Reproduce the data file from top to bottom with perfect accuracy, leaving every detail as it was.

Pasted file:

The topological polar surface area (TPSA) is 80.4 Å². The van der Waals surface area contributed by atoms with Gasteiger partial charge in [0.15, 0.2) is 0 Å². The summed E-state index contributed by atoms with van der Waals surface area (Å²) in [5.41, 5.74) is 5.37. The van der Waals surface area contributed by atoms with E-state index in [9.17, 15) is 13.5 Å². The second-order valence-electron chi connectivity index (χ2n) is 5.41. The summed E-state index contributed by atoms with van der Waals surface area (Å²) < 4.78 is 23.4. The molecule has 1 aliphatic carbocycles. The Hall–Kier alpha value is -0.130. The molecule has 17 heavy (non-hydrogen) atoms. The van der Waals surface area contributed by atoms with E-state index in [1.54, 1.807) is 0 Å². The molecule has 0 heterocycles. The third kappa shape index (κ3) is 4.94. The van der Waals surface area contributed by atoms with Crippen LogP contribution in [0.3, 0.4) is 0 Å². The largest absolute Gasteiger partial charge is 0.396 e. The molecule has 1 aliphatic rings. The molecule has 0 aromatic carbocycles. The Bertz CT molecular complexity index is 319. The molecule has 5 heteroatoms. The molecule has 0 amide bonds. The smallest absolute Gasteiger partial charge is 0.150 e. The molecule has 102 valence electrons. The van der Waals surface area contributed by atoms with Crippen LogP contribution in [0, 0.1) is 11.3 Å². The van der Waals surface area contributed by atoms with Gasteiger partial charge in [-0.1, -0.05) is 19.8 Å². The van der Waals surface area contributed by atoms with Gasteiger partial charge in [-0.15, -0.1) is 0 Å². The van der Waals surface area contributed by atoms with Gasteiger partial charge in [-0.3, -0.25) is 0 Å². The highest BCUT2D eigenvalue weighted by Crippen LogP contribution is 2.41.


The topological polar surface area (TPSA) is 80.4 Å². The van der Waals surface area contributed by atoms with Gasteiger partial charge in [0.15, 0.2) is 0 Å². The summed E-state index contributed by atoms with van der Waals surface area (Å²) in [5.41, 5.74) is 5.37. The van der Waals surface area contributed by atoms with E-state index in [9.17, 15) is 13.5 Å². The second-order valence-electron chi connectivity index (χ2n) is 5.41. The summed E-state index contributed by atoms with van der Waals surface area (Å²) < 4.78 is 23.4. The molecule has 1 aliphatic carbocycles. The Hall–Kier alpha value is -0.130. The molecule has 17 heavy (non-hydrogen) atoms. The van der Waals surface area contributed by atoms with E-state index in [1.54, 1.807) is 0 Å². The molecule has 0 heterocycles. The third kappa shape index (κ3) is 4.94. The van der Waals surface area contributed by atoms with Crippen LogP contribution in [0.3, 0.4) is 0 Å². The largest absolute Gasteiger partial charge is 0.396 e. The molecule has 1 aliphatic rings. The molecule has 0 aromatic carbocycles. The Bertz CT molecular complexity index is 319. The molecule has 5 heteroatoms. The molecule has 0 amide bonds. The smallest absolute Gasteiger partial charge is 0.150 e. The molecule has 102 valence electrons. The van der Waals surface area contributed by atoms with Crippen LogP contribution in [0, 0.1) is 11.3 Å². The van der Waals surface area contributed by atoms with Gasteiger partial charge in [-0.1, -0.05) is 19.8 Å². The van der Waals surface area contributed by atoms with Gasteiger partial charge in [-0.15, -0.1) is 0 Å². The van der Waals surface area contributed by atoms with Gasteiger partial charge in [-0.3, -0.25) is 0 Å². The highest BCUT2D eigenvalue weighted by Crippen LogP contribution is 2.41.